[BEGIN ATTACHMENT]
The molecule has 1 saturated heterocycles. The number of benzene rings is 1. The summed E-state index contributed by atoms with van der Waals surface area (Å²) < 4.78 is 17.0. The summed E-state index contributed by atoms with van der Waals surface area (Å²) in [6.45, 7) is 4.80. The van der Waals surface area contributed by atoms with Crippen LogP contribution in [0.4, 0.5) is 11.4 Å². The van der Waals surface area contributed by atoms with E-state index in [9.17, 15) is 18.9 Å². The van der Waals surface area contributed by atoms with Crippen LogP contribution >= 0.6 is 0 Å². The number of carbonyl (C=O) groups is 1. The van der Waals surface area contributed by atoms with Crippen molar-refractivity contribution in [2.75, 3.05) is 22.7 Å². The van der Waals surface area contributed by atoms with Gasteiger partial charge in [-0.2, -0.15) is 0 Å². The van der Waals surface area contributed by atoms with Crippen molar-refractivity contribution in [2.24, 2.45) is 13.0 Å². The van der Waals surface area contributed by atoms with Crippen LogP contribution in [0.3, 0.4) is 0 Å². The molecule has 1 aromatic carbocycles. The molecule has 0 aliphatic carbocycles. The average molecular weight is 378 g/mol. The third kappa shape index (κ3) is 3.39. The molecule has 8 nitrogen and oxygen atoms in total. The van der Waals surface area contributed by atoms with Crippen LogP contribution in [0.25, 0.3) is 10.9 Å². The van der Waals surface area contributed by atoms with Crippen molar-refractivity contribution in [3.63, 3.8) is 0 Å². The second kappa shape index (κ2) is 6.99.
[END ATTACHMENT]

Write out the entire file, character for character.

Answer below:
The molecule has 1 saturated heterocycles. The number of benzene rings is 1. The summed E-state index contributed by atoms with van der Waals surface area (Å²) < 4.78 is 17.0. The summed E-state index contributed by atoms with van der Waals surface area (Å²) in [6.45, 7) is 4.80. The van der Waals surface area contributed by atoms with Crippen LogP contribution in [0.4, 0.5) is 11.4 Å². The van der Waals surface area contributed by atoms with E-state index in [9.17, 15) is 18.9 Å². The van der Waals surface area contributed by atoms with Crippen LogP contribution >= 0.6 is 0 Å². The number of carbonyl (C=O) groups is 1. The van der Waals surface area contributed by atoms with Crippen molar-refractivity contribution in [2.75, 3.05) is 22.7 Å². The van der Waals surface area contributed by atoms with Gasteiger partial charge in [-0.2, -0.15) is 0 Å². The van der Waals surface area contributed by atoms with Crippen molar-refractivity contribution in [2.24, 2.45) is 13.0 Å². The van der Waals surface area contributed by atoms with Crippen LogP contribution in [0.3, 0.4) is 0 Å². The molecule has 1 aromatic carbocycles. The molecule has 0 aliphatic carbocycles. The average molecular weight is 378 g/mol. The third kappa shape index (κ3) is 3.39. The molecule has 8 nitrogen and oxygen atoms in total. The van der Waals surface area contributed by atoms with Crippen LogP contribution in [0.25, 0.3) is 10.9 Å². The van der Waals surface area contributed by atoms with Crippen molar-refractivity contribution in [3.63, 3.8) is 0 Å². The second kappa shape index (κ2) is 6.99.